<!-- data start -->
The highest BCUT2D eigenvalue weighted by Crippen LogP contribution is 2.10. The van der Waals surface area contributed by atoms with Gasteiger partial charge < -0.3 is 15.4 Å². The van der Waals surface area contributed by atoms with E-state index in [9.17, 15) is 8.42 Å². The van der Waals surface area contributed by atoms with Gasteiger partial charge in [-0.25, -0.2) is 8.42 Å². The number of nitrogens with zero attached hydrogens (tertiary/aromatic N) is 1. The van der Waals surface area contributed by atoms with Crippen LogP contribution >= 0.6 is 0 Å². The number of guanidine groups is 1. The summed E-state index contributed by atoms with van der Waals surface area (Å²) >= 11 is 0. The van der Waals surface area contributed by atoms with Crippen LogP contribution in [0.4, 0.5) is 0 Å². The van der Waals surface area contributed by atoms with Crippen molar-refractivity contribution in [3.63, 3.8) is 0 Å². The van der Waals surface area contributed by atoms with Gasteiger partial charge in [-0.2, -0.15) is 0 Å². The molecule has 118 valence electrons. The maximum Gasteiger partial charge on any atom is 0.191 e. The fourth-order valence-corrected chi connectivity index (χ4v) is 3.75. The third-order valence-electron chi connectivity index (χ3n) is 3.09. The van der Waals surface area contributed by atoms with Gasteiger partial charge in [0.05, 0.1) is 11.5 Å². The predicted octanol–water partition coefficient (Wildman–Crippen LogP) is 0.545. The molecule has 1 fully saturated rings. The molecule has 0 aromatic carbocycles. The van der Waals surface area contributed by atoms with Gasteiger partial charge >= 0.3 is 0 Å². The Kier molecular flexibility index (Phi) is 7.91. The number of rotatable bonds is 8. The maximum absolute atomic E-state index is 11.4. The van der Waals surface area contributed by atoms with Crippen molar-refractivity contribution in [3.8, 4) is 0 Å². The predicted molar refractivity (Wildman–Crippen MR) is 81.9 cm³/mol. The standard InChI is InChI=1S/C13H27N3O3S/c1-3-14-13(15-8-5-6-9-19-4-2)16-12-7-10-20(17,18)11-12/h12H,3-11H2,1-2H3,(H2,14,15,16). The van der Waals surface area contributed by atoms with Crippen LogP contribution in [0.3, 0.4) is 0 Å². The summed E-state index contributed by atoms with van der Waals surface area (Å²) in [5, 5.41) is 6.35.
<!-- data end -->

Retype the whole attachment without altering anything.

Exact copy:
The highest BCUT2D eigenvalue weighted by Crippen LogP contribution is 2.10. The van der Waals surface area contributed by atoms with Gasteiger partial charge < -0.3 is 15.4 Å². The van der Waals surface area contributed by atoms with E-state index in [9.17, 15) is 8.42 Å². The van der Waals surface area contributed by atoms with Gasteiger partial charge in [-0.25, -0.2) is 8.42 Å². The number of nitrogens with zero attached hydrogens (tertiary/aromatic N) is 1. The van der Waals surface area contributed by atoms with Crippen LogP contribution >= 0.6 is 0 Å². The number of guanidine groups is 1. The summed E-state index contributed by atoms with van der Waals surface area (Å²) >= 11 is 0. The van der Waals surface area contributed by atoms with Crippen LogP contribution in [0.4, 0.5) is 0 Å². The van der Waals surface area contributed by atoms with Crippen molar-refractivity contribution in [3.63, 3.8) is 0 Å². The van der Waals surface area contributed by atoms with Gasteiger partial charge in [-0.2, -0.15) is 0 Å². The molecule has 118 valence electrons. The maximum Gasteiger partial charge on any atom is 0.191 e. The fourth-order valence-corrected chi connectivity index (χ4v) is 3.75. The third-order valence-electron chi connectivity index (χ3n) is 3.09. The van der Waals surface area contributed by atoms with Gasteiger partial charge in [0.05, 0.1) is 11.5 Å². The predicted octanol–water partition coefficient (Wildman–Crippen LogP) is 0.545. The molecule has 1 fully saturated rings. The molecule has 0 aromatic carbocycles. The van der Waals surface area contributed by atoms with Gasteiger partial charge >= 0.3 is 0 Å². The Kier molecular flexibility index (Phi) is 7.91. The number of rotatable bonds is 8. The maximum absolute atomic E-state index is 11.4. The van der Waals surface area contributed by atoms with Crippen molar-refractivity contribution in [3.8, 4) is 0 Å². The predicted molar refractivity (Wildman–Crippen MR) is 81.9 cm³/mol. The standard InChI is InChI=1S/C13H27N3O3S/c1-3-14-13(15-8-5-6-9-19-4-2)16-12-7-10-20(17,18)11-12/h12H,3-11H2,1-2H3,(H2,14,15,16). The van der Waals surface area contributed by atoms with Crippen LogP contribution in [0.3, 0.4) is 0 Å². The summed E-state index contributed by atoms with van der Waals surface area (Å²) in [5, 5.41) is 6.35.